I’m no prude. I’ll watch just about anything, and laugh out loud, from the homoerotic comedy of Tosh.0 to gruesome war movies to, well, as I said, just about anything. So I was shocked at my reaction to my first viewing of Jersey Shore, the wildly popular and culturally ubiquitous MTV series populated by such characters as Snooki and “The Situation”: I found it the single most disgusting piece of television I’ve ever seen.
Jersey Shore is, of course, rife with all of the reality show tricks-of-the-trade. Half the show, it seems, is taken up with teasers before the multitudinous commercials, and recaps following them. There’s lots of mellowdrama predicting how the castmates will work together in their new Miami Beach environs. There’s the gorgeous house, provided by MTV, and the obvious lack of jobs held by any of the characters. I’m honestly able to look past any of those contrivances.
It was the pure banality of the characters that ultimately turned my stomach. Call American Idol insipid entertainment if you will, but at least I can find a reason to root for a few of the contestants each year. And in Survivor or Big Brother, there’s always the sociological angle of watching individuals morph as a result of group dynamics.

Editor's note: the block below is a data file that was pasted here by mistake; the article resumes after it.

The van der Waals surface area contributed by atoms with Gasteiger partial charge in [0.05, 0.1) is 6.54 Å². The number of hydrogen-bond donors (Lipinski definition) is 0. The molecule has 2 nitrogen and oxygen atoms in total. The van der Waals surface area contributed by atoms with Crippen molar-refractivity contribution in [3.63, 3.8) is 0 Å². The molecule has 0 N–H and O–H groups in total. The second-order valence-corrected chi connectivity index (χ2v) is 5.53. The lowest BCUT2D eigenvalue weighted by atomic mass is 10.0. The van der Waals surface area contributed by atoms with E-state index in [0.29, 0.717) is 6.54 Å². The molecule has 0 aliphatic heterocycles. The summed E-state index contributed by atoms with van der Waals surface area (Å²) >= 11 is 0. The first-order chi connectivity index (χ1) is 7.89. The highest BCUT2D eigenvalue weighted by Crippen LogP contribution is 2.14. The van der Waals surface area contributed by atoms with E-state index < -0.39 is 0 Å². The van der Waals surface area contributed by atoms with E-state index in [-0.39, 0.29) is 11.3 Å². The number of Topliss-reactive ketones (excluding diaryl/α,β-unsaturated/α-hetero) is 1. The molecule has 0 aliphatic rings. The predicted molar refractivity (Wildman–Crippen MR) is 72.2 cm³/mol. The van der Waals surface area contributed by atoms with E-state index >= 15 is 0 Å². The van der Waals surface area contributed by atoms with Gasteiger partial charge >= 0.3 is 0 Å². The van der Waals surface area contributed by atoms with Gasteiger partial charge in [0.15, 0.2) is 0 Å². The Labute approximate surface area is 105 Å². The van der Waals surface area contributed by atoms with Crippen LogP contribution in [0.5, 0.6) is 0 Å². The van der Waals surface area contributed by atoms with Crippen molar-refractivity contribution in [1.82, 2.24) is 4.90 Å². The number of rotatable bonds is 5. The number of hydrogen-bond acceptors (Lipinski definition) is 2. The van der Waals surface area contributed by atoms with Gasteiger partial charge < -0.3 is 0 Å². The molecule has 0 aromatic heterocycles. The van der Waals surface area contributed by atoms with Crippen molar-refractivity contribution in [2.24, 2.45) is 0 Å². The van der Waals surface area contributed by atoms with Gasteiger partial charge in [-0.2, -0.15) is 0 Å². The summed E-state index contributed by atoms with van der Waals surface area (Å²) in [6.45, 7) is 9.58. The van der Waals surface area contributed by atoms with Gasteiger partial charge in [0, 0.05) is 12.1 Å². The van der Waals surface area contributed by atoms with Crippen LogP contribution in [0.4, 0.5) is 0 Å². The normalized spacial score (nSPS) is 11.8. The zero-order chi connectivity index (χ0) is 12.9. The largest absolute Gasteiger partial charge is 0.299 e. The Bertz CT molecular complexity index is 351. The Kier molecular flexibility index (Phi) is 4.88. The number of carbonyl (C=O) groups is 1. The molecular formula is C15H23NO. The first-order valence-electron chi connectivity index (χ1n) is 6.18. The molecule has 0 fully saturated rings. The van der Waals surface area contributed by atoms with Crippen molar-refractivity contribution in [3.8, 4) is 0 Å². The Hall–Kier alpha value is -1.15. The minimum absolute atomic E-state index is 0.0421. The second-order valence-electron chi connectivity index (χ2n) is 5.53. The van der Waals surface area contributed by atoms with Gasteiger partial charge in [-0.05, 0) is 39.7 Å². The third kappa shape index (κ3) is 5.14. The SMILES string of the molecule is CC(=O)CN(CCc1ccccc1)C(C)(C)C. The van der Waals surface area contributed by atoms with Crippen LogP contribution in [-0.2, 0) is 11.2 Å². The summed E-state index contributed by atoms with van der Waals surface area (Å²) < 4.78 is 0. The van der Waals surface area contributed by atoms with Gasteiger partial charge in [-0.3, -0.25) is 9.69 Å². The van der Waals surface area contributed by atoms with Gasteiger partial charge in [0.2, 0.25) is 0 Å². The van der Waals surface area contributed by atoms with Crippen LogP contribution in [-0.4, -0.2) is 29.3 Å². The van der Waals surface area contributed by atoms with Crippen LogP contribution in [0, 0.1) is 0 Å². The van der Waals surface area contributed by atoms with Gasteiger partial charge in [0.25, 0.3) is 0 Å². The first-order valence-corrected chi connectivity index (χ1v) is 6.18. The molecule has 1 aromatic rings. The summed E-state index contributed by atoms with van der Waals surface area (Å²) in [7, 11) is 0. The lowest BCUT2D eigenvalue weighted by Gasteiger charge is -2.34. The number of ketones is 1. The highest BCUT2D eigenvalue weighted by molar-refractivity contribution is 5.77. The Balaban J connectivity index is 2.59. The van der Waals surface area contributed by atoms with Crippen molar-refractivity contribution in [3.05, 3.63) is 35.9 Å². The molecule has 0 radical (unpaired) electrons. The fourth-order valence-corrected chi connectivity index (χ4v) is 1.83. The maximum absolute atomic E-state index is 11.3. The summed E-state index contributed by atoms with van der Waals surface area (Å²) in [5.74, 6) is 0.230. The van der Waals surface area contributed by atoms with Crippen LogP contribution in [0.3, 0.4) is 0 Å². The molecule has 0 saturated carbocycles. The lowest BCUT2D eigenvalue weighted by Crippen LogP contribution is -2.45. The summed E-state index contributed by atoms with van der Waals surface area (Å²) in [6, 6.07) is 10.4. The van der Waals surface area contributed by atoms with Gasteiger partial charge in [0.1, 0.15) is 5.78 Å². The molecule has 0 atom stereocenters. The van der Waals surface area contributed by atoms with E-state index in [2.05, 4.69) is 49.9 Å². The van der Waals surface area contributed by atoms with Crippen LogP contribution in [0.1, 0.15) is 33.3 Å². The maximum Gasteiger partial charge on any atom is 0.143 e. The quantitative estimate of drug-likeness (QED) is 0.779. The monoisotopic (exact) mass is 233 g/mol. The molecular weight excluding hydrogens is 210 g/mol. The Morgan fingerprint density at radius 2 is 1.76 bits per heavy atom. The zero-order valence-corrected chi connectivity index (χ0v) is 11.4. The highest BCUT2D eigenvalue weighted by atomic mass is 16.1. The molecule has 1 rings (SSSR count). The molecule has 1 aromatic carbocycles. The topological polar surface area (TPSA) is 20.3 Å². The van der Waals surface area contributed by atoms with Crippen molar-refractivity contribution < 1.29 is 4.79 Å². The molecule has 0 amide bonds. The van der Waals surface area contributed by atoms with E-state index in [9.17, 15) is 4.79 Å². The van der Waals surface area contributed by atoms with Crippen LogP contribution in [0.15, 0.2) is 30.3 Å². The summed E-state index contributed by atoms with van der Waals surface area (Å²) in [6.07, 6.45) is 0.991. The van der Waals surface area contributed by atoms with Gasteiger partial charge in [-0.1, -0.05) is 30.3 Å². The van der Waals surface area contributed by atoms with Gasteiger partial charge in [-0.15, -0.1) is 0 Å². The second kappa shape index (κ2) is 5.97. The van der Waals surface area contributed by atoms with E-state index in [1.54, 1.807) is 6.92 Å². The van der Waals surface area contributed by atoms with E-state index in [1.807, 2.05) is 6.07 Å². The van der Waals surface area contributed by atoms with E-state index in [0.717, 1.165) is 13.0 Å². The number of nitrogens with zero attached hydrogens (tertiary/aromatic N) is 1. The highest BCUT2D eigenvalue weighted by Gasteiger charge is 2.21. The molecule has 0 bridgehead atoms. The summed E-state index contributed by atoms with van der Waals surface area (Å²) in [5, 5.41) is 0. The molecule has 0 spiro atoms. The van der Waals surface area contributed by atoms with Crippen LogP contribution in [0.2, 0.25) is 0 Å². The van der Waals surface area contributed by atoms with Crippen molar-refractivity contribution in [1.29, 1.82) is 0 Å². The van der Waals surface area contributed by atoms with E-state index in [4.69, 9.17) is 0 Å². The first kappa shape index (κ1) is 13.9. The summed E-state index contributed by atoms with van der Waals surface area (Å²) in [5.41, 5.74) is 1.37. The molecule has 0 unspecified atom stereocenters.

But, as far as I could tell in the 30 minutes that I watched before I could watch no more, there is no reason to watch the characters of Jersey Shore other than voyeurism. There’s no story, no character development. There is pure exhibitionism. In that sense, Jersey Shore is like pornography. And, also like pornography, it’s completely predictable what will happen: party, fight, sex, repeat.
I’m not one to proclaim the denouement of our culture or our country based on the devolution of our fetishes, but after seeing Jersey Shore, I might be ready to change my tune on that.
This post was written by Tony Jones and originally published on the Tony Jones Blog. Follow him on Twiter: @jonestony